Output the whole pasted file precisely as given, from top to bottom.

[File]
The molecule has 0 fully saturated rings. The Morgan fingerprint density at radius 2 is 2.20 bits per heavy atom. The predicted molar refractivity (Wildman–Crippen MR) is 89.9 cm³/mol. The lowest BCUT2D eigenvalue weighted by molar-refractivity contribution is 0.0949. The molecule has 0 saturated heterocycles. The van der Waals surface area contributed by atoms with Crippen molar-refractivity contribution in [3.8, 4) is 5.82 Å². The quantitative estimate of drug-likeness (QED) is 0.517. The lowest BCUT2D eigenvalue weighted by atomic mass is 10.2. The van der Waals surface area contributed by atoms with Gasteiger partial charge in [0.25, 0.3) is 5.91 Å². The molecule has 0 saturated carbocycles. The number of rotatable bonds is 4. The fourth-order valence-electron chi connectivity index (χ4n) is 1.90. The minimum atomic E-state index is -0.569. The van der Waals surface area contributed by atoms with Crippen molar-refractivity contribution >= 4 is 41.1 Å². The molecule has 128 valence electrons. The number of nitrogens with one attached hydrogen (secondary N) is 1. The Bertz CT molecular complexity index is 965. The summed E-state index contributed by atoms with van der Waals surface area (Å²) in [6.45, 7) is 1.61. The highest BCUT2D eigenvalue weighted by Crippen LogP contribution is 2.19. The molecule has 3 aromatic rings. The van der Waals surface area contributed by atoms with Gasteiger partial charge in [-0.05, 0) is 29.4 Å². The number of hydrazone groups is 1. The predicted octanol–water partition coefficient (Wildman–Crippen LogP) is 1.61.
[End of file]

The molecule has 0 fully saturated rings. The Morgan fingerprint density at radius 2 is 2.20 bits per heavy atom. The predicted molar refractivity (Wildman–Crippen MR) is 89.9 cm³/mol. The lowest BCUT2D eigenvalue weighted by molar-refractivity contribution is 0.0949. The molecule has 0 saturated heterocycles. The van der Waals surface area contributed by atoms with Crippen molar-refractivity contribution in [3.8, 4) is 5.82 Å². The quantitative estimate of drug-likeness (QED) is 0.517. The lowest BCUT2D eigenvalue weighted by atomic mass is 10.2. The van der Waals surface area contributed by atoms with Gasteiger partial charge in [0.25, 0.3) is 5.91 Å². The molecule has 0 saturated carbocycles. The number of rotatable bonds is 4. The fourth-order valence-electron chi connectivity index (χ4n) is 1.90. The minimum atomic E-state index is -0.569. The van der Waals surface area contributed by atoms with Crippen molar-refractivity contribution >= 4 is 41.1 Å². The molecule has 128 valence electrons. The number of nitrogens with one attached hydrogen (secondary N) is 1. The Bertz CT molecular complexity index is 965. The summed E-state index contributed by atoms with van der Waals surface area (Å²) in [6.45, 7) is 1.61. The highest BCUT2D eigenvalue weighted by Crippen LogP contribution is 2.19. The molecule has 3 aromatic rings. The van der Waals surface area contributed by atoms with Gasteiger partial charge in [-0.05, 0) is 29.4 Å². The number of hydrazone groups is 1. The predicted octanol–water partition coefficient (Wildman–Crippen LogP) is 1.61.